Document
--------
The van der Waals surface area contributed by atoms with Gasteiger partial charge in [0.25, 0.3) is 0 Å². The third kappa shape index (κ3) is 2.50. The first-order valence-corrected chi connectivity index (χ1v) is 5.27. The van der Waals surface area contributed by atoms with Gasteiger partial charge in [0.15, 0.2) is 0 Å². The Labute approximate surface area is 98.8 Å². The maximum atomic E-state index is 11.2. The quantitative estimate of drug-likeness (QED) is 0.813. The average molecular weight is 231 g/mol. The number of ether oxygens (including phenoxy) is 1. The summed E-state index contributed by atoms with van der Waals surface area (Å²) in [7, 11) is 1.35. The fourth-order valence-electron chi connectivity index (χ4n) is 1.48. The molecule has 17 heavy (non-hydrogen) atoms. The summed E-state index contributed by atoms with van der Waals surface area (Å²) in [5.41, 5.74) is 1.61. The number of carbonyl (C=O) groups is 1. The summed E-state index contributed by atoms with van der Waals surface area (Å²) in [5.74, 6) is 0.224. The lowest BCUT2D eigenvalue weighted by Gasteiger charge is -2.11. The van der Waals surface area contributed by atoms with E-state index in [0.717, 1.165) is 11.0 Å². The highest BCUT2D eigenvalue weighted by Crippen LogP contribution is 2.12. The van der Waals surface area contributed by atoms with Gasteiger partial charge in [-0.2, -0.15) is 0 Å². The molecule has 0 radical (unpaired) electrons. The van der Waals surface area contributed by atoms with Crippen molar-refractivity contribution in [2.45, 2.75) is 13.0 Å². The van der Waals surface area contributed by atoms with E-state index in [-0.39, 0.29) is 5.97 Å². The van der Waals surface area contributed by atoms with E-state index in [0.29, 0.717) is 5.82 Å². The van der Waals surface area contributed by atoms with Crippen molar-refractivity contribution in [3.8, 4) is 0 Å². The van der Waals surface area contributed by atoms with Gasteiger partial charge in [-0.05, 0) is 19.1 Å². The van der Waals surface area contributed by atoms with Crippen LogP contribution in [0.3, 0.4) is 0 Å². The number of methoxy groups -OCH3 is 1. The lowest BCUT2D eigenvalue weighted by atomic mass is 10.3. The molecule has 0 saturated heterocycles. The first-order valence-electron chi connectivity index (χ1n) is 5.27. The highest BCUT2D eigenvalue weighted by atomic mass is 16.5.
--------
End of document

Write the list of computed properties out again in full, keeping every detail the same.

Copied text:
The van der Waals surface area contributed by atoms with Gasteiger partial charge in [0.25, 0.3) is 0 Å². The third kappa shape index (κ3) is 2.50. The first-order valence-corrected chi connectivity index (χ1v) is 5.27. The van der Waals surface area contributed by atoms with Gasteiger partial charge in [0.15, 0.2) is 0 Å². The Labute approximate surface area is 98.8 Å². The maximum atomic E-state index is 11.2. The quantitative estimate of drug-likeness (QED) is 0.813. The average molecular weight is 231 g/mol. The number of ether oxygens (including phenoxy) is 1. The summed E-state index contributed by atoms with van der Waals surface area (Å²) in [7, 11) is 1.35. The fourth-order valence-electron chi connectivity index (χ4n) is 1.48. The molecule has 17 heavy (non-hydrogen) atoms. The summed E-state index contributed by atoms with van der Waals surface area (Å²) in [5.41, 5.74) is 1.61. The number of carbonyl (C=O) groups is 1. The summed E-state index contributed by atoms with van der Waals surface area (Å²) in [5.74, 6) is 0.224. The lowest BCUT2D eigenvalue weighted by Gasteiger charge is -2.11. The van der Waals surface area contributed by atoms with E-state index in [0.717, 1.165) is 11.0 Å². The highest BCUT2D eigenvalue weighted by Crippen LogP contribution is 2.12. The van der Waals surface area contributed by atoms with Gasteiger partial charge in [-0.2, -0.15) is 0 Å². The molecule has 0 radical (unpaired) electrons. The van der Waals surface area contributed by atoms with Crippen molar-refractivity contribution in [2.45, 2.75) is 13.0 Å². The van der Waals surface area contributed by atoms with E-state index in [-0.39, 0.29) is 5.97 Å². The van der Waals surface area contributed by atoms with E-state index in [0.29, 0.717) is 5.82 Å². The van der Waals surface area contributed by atoms with Crippen molar-refractivity contribution in [3.8, 4) is 0 Å². The van der Waals surface area contributed by atoms with Gasteiger partial charge in [-0.05, 0) is 19.1 Å². The van der Waals surface area contributed by atoms with Crippen LogP contribution in [0.3, 0.4) is 0 Å². The number of methoxy groups -OCH3 is 1. The lowest BCUT2D eigenvalue weighted by atomic mass is 10.3. The molecule has 0 saturated heterocycles. The first-order valence-electron chi connectivity index (χ1n) is 5.27. The highest BCUT2D eigenvalue weighted by atomic mass is 16.5.